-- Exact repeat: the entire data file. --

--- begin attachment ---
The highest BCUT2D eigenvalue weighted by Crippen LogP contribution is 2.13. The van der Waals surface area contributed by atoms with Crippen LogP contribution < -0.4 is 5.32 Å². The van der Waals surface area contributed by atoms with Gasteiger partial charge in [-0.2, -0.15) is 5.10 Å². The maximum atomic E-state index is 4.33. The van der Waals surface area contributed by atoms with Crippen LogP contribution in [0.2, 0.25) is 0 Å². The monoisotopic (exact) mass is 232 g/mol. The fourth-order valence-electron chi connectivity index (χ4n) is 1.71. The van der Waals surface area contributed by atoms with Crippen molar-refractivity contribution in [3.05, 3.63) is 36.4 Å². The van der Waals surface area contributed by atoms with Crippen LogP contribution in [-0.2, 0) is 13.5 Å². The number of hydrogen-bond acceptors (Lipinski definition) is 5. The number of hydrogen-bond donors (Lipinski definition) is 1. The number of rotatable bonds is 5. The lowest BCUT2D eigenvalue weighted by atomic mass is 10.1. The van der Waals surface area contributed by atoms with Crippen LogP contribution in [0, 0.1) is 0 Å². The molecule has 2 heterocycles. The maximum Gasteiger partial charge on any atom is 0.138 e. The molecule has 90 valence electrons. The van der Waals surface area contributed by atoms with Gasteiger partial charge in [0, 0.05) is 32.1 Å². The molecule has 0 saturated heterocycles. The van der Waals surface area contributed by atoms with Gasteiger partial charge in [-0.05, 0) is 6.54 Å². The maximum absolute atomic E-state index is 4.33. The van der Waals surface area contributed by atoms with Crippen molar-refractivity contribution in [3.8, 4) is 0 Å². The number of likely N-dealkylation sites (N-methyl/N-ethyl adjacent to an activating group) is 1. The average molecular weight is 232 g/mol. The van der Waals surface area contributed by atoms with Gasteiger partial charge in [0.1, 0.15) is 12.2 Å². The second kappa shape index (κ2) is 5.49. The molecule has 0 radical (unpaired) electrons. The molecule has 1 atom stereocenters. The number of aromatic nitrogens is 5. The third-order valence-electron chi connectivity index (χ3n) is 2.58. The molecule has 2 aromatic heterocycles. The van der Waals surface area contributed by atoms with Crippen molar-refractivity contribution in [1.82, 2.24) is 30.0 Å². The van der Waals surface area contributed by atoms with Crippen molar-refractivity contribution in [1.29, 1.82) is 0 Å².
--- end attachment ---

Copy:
The highest BCUT2D eigenvalue weighted by Crippen LogP contribution is 2.13. The van der Waals surface area contributed by atoms with Crippen LogP contribution < -0.4 is 5.32 Å². The van der Waals surface area contributed by atoms with Gasteiger partial charge in [-0.2, -0.15) is 5.10 Å². The maximum atomic E-state index is 4.33. The van der Waals surface area contributed by atoms with Crippen LogP contribution in [0.2, 0.25) is 0 Å². The monoisotopic (exact) mass is 232 g/mol. The fourth-order valence-electron chi connectivity index (χ4n) is 1.71. The van der Waals surface area contributed by atoms with Crippen molar-refractivity contribution in [3.05, 3.63) is 36.4 Å². The van der Waals surface area contributed by atoms with Crippen LogP contribution in [-0.2, 0) is 13.5 Å². The number of hydrogen-bond acceptors (Lipinski definition) is 5. The number of hydrogen-bond donors (Lipinski definition) is 1. The number of rotatable bonds is 5. The lowest BCUT2D eigenvalue weighted by atomic mass is 10.1. The van der Waals surface area contributed by atoms with Crippen LogP contribution in [0, 0.1) is 0 Å². The molecule has 2 heterocycles. The maximum Gasteiger partial charge on any atom is 0.138 e. The molecule has 90 valence electrons. The van der Waals surface area contributed by atoms with Gasteiger partial charge in [0, 0.05) is 32.1 Å². The molecule has 0 saturated heterocycles. The van der Waals surface area contributed by atoms with Gasteiger partial charge in [-0.05, 0) is 6.54 Å². The maximum absolute atomic E-state index is 4.33. The van der Waals surface area contributed by atoms with Crippen molar-refractivity contribution in [3.8, 4) is 0 Å². The number of likely N-dealkylation sites (N-methyl/N-ethyl adjacent to an activating group) is 1. The average molecular weight is 232 g/mol. The van der Waals surface area contributed by atoms with Gasteiger partial charge in [0.1, 0.15) is 12.2 Å². The second kappa shape index (κ2) is 5.49. The molecule has 0 radical (unpaired) electrons. The molecule has 1 atom stereocenters. The number of aromatic nitrogens is 5. The third-order valence-electron chi connectivity index (χ3n) is 2.58. The molecule has 2 aromatic heterocycles. The van der Waals surface area contributed by atoms with Crippen molar-refractivity contribution in [1.82, 2.24) is 30.0 Å². The van der Waals surface area contributed by atoms with Crippen molar-refractivity contribution in [1.29, 1.82) is 0 Å².